1. Anonymous GO:0005694 Chromosome: A very long molecule of DNA AmiGO! Your friend in the Gene Ontology
  2. Alvis Brazma, Helen Parkinson, Thomas Schlitt and Mohammadreza Shojatalab (2001) All you need to know about biology in twenty pages European Bioinformatics Institute (EMBL-EBI) (A technical introduction, written for EBI employees, but useful elsewhere)
  3. Jeremy Cherfas (2002) The Human Genome: a beginner’s guide to the chemical code of life (isbn:0751337161) Dorling Kindersley (A quick but informative introduction that your granny could understand)
  4. Jeremy Cherfas (2006) International Plant Genetic Resources Institute (IPGRI) public awareness blog IPGRI, Rome, Italy. (Some deserved nodalpoint Google Juice for these news and press releasess)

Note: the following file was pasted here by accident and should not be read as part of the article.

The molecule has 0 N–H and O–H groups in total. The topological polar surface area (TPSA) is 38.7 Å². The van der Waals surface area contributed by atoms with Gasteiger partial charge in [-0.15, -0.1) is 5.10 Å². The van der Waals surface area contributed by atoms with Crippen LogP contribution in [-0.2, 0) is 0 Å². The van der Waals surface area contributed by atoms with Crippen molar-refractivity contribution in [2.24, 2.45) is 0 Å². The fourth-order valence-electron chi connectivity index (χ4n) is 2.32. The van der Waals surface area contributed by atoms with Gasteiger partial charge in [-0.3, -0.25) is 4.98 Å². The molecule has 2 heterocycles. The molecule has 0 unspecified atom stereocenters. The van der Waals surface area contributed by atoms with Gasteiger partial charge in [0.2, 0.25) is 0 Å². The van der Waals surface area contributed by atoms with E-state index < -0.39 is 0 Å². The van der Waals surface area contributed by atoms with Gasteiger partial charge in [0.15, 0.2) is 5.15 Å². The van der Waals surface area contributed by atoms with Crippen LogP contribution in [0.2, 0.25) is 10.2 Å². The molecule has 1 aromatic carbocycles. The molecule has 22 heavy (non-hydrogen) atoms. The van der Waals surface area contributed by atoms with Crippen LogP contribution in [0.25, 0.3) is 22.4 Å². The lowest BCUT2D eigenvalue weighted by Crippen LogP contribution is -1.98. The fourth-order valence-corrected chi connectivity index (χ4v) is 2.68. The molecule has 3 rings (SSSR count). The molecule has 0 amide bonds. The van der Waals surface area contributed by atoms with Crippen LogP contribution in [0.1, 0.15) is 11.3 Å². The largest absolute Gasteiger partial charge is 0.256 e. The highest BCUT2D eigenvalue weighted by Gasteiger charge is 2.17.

5. Carole Goble and Chris Wroe (2005) The Montagues and the Capulets: In fair Genomics, where we lay our scene… Comparative and Functional Genomics 5(8):623-632 (A paper describing communication breakdown between two different research “houses”, very possibly the only paper on genomics that will make you laugh. seeAlso Shakespearean Genomics: a plague on both your houses)
  6. John Gribbin Dorling Kindersley’s Essential Science: Human Genome, Global warming, Expanding universe, Food for the future, Digital revolution and How the brain works http://www.dk.com (Some interesting books here)
  7. John W. Kimball Chromosomes Kimball’s Biology Pages (How does John Kimball manage to write so much good introductory material sabout Biology?)
  8. John Bonham, John Paul Jones and Jimmy Page (1969) Communication Breakdown Led Zeppelin (Communication breakdown, it’s always the same, I’m having a nervous breakdown, drive me insane!)
  9. This post was originally published on nodalpoint with comments.